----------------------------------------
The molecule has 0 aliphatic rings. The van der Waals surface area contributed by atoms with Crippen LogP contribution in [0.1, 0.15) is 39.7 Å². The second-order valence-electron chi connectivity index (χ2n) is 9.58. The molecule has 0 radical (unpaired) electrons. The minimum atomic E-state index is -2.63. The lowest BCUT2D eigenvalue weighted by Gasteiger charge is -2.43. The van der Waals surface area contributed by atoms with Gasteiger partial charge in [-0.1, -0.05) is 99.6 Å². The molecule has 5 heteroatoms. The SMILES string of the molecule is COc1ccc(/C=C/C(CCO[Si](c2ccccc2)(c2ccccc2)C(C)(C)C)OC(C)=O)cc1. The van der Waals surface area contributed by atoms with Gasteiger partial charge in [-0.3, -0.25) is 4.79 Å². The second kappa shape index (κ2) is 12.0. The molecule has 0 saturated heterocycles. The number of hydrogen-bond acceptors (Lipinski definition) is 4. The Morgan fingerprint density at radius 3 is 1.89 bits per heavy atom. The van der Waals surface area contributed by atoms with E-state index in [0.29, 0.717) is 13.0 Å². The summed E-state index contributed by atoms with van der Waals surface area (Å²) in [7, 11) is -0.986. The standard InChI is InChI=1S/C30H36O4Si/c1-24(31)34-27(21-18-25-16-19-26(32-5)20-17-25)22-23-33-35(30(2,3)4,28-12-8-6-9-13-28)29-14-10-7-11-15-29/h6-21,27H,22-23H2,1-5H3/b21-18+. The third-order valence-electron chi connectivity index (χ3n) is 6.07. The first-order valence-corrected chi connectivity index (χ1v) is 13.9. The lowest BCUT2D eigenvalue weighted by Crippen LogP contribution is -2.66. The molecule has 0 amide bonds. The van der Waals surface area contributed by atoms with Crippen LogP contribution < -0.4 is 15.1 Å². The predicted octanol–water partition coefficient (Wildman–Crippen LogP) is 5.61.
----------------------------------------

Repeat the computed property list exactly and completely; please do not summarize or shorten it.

The molecule has 0 aliphatic rings. The van der Waals surface area contributed by atoms with Crippen LogP contribution in [0.1, 0.15) is 39.7 Å². The second-order valence-electron chi connectivity index (χ2n) is 9.58. The molecule has 0 radical (unpaired) electrons. The minimum atomic E-state index is -2.63. The lowest BCUT2D eigenvalue weighted by Gasteiger charge is -2.43. The van der Waals surface area contributed by atoms with Gasteiger partial charge in [-0.1, -0.05) is 99.6 Å². The molecule has 5 heteroatoms. The SMILES string of the molecule is COc1ccc(/C=C/C(CCO[Si](c2ccccc2)(c2ccccc2)C(C)(C)C)OC(C)=O)cc1. The van der Waals surface area contributed by atoms with Gasteiger partial charge in [-0.3, -0.25) is 4.79 Å². The second kappa shape index (κ2) is 12.0. The molecule has 0 saturated heterocycles. The number of hydrogen-bond acceptors (Lipinski definition) is 4. The Morgan fingerprint density at radius 3 is 1.89 bits per heavy atom. The van der Waals surface area contributed by atoms with E-state index in [0.29, 0.717) is 13.0 Å². The summed E-state index contributed by atoms with van der Waals surface area (Å²) in [7, 11) is -0.986. The standard InChI is InChI=1S/C30H36O4Si/c1-24(31)34-27(21-18-25-16-19-26(32-5)20-17-25)22-23-33-35(30(2,3)4,28-12-8-6-9-13-28)29-14-10-7-11-15-29/h6-21,27H,22-23H2,1-5H3/b21-18+. The third-order valence-electron chi connectivity index (χ3n) is 6.07. The first-order valence-corrected chi connectivity index (χ1v) is 13.9. The lowest BCUT2D eigenvalue weighted by Crippen LogP contribution is -2.66. The molecule has 0 amide bonds. The van der Waals surface area contributed by atoms with Crippen LogP contribution < -0.4 is 15.1 Å². The predicted octanol–water partition coefficient (Wildman–Crippen LogP) is 5.61.